Through the Atlanta Opera case, the NLRB asked for briefs from the public in December to address whether they should reconsider their standard for determining independent contractor status. 

Their case has gained national attention because of the leftward turn of President Biden’s NLRB. It is now theorized that the board might want to broaden the definition of employee, making it harder to misclassify workers, like these hair stylists, as independent contractors. The board is currently revisiting the Trump-era standard for employee classification and they have invited the public to submit amicus briefs on reclassification. IATSE 798, however, maintains that even under the Trump-era rules, the stylists are indeed employees and not independent contractors.

“We proved our case under the current rules,” Angela Johnson told Observer. “While it’s wonderful to help everybody, the bottom line is under the current rules that are in place, the Trump era rules, we’ve proved our case, and the regional board and the regional director found in the workers favor.” 

Atlanta Opera Hair Stylist Union and Scabby the Rat.

For Hall, the opera companies’ insistence on their continued misclassification as independent contractors felt discriminatory, especially given that everyone else who worked backstage were employees. Gig work in their field has specific connotations: it’s a day of work, like a wedding. An entire season of work isn’t a gig, it’s a job. 

“They work the same way in our industry as anybody else,” Johnson told Observer. “They’re told when to come to work. They’re told when the show goes up. They’re told when to start doing hair and makeup. They’re employees.”

Given their exclusion from the rights and pay of the many unionized employees they were working with, it’s no wonder these workers, a union made up of mainly Black women, felt personally persecuted.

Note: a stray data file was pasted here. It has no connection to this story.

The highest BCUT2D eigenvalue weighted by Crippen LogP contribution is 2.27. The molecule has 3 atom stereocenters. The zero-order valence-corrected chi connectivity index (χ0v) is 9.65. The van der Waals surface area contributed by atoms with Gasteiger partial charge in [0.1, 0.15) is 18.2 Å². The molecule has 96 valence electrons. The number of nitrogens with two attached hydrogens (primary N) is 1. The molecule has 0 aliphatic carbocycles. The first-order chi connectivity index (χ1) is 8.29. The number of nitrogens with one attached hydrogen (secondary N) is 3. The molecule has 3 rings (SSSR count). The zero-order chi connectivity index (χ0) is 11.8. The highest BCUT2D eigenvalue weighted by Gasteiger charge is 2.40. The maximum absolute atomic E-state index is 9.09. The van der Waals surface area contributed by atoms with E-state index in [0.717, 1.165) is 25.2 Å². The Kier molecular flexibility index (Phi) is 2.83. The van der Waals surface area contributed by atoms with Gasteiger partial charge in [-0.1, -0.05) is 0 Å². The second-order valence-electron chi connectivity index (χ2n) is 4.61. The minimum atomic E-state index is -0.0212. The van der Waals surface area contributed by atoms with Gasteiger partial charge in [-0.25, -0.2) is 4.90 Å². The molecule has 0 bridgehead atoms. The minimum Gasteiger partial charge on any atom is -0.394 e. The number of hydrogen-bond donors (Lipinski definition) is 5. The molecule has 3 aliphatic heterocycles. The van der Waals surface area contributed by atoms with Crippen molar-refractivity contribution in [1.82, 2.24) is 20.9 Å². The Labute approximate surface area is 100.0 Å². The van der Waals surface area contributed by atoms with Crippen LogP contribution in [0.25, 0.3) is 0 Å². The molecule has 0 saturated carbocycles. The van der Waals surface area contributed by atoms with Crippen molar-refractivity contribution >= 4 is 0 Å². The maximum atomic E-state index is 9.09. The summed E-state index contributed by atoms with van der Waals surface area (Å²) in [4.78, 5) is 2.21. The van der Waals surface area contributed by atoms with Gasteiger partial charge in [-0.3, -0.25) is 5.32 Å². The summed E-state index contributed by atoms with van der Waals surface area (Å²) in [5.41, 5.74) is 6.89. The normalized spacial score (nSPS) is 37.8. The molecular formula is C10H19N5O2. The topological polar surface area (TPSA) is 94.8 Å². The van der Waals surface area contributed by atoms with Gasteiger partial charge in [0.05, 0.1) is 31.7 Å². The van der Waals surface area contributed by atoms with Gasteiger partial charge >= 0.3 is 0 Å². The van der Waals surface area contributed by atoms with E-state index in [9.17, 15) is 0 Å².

“I don’t understand why we don’t even deserve a conversation to negotiate,” Hall told Observer. “We were stonewalled. We never got to be heard at all. Me along with my other coworkers would really like to know why.”

As the NLRB considers the case, the Atlanta Opera has not rehired these stylists under even their former conditions. They offered reduced wages and working conditions. Some stylists might even have gone back to work at the opera, but the opera house requested their return far too close to the beginning of the season, when the stylists had already been committed elsewhere. The opera company, according to Johnson at IATSE, is now hiring stylists who live out of state, no doubt because out-of-state workers are unlikely to want to form a union. The Atlanta Opera did not respond when reached out to for comment for this article. 

As the case is reviewed, other performance industry unions have issued letters of support for these hair stylists. Actors’ Equity cites how frequently their members of color experience hair and makeup discrimmination at work, and how this is due to the scarcity of Black technicians in the industry. “Hiring Black workers but refusing to treat them equitably only exacerbates this crisis,” they wrote in their release last month. AGMA, the union representing opera singers, also issued a statement, condemning the Atlanta Opera’s retaliatory behavior and applauding the stylists for not backing down. As these workers await a ruling from the NLRB which has the potential to be a historic win for workers’ rights nationally, the union continues to organize. On April 30, IATSE Local 798 will be holding a rally in Atlanta in support. In the meantime, they are encouraging people to call the Atlanta Opera and demand union recognition. 

Will a Small Group of Hair and Makeup Stylists Manage to Change the Definition of a Gig Worker?